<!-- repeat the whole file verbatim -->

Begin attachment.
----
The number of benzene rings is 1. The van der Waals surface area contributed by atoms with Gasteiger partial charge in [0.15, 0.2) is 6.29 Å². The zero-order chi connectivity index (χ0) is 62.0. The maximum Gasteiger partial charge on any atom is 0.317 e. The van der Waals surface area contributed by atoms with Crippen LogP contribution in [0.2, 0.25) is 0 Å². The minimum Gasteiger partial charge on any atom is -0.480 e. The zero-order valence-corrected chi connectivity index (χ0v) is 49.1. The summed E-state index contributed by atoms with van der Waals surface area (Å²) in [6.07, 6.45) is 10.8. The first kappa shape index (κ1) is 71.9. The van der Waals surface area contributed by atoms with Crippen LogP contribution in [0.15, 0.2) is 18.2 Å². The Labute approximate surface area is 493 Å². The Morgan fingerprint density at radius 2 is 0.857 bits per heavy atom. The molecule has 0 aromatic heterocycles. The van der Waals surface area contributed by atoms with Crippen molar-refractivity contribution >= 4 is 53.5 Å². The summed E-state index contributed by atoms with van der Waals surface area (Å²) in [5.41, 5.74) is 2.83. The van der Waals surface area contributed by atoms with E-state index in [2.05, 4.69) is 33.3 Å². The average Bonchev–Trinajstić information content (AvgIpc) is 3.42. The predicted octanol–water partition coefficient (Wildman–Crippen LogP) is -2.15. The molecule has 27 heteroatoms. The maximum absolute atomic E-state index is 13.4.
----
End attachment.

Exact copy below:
The number of benzene rings is 1. The van der Waals surface area contributed by atoms with Gasteiger partial charge in [0.15, 0.2) is 6.29 Å². The zero-order chi connectivity index (χ0) is 62.0. The maximum Gasteiger partial charge on any atom is 0.317 e. The van der Waals surface area contributed by atoms with Crippen LogP contribution in [0.2, 0.25) is 0 Å². The minimum Gasteiger partial charge on any atom is -0.480 e. The zero-order valence-corrected chi connectivity index (χ0v) is 49.1. The summed E-state index contributed by atoms with van der Waals surface area (Å²) in [6.07, 6.45) is 10.8. The first kappa shape index (κ1) is 71.9. The van der Waals surface area contributed by atoms with Crippen LogP contribution in [0.15, 0.2) is 18.2 Å². The Labute approximate surface area is 493 Å². The Morgan fingerprint density at radius 2 is 0.857 bits per heavy atom. The molecule has 0 aromatic heterocycles. The van der Waals surface area contributed by atoms with Crippen molar-refractivity contribution >= 4 is 53.5 Å². The summed E-state index contributed by atoms with van der Waals surface area (Å²) in [5.41, 5.74) is 2.83. The van der Waals surface area contributed by atoms with E-state index in [2.05, 4.69) is 33.3 Å². The average Bonchev–Trinajstić information content (AvgIpc) is 3.42. The predicted octanol–water partition coefficient (Wildman–Crippen LogP) is -2.15. The molecule has 27 heteroatoms. The maximum absolute atomic E-state index is 13.4.